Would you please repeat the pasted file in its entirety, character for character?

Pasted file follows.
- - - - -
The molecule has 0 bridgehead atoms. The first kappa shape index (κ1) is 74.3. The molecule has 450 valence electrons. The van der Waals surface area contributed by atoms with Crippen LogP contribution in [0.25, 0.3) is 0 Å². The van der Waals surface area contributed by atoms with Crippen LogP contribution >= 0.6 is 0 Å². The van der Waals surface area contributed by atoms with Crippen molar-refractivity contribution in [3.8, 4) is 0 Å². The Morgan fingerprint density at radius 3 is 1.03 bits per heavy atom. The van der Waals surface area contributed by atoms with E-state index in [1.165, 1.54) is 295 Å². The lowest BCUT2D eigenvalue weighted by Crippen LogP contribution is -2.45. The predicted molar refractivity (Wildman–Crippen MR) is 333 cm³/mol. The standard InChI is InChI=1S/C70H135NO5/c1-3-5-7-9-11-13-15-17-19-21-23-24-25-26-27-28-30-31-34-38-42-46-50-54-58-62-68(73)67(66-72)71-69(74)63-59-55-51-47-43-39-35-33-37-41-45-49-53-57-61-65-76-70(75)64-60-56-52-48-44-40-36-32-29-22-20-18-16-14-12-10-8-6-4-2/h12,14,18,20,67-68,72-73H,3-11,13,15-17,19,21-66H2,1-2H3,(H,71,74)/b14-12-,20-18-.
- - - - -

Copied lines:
The molecule has 0 bridgehead atoms. The first kappa shape index (κ1) is 74.3. The molecule has 450 valence electrons. The van der Waals surface area contributed by atoms with Crippen LogP contribution in [0.25, 0.3) is 0 Å². The van der Waals surface area contributed by atoms with Crippen LogP contribution >= 0.6 is 0 Å². The van der Waals surface area contributed by atoms with Crippen molar-refractivity contribution in [3.8, 4) is 0 Å². The Morgan fingerprint density at radius 3 is 1.03 bits per heavy atom. The van der Waals surface area contributed by atoms with E-state index in [1.165, 1.54) is 295 Å². The lowest BCUT2D eigenvalue weighted by Crippen LogP contribution is -2.45. The predicted molar refractivity (Wildman–Crippen MR) is 333 cm³/mol. The standard InChI is InChI=1S/C70H135NO5/c1-3-5-7-9-11-13-15-17-19-21-23-24-25-26-27-28-30-31-34-38-42-46-50-54-58-62-68(73)67(66-72)71-69(74)63-59-55-51-47-43-39-35-33-37-41-45-49-53-57-61-65-76-70(75)64-60-56-52-48-44-40-36-32-29-22-20-18-16-14-12-10-8-6-4-2/h12,14,18,20,67-68,72-73H,3-11,13,15-17,19,21-66H2,1-2H3,(H,71,74)/b14-12-,20-18-.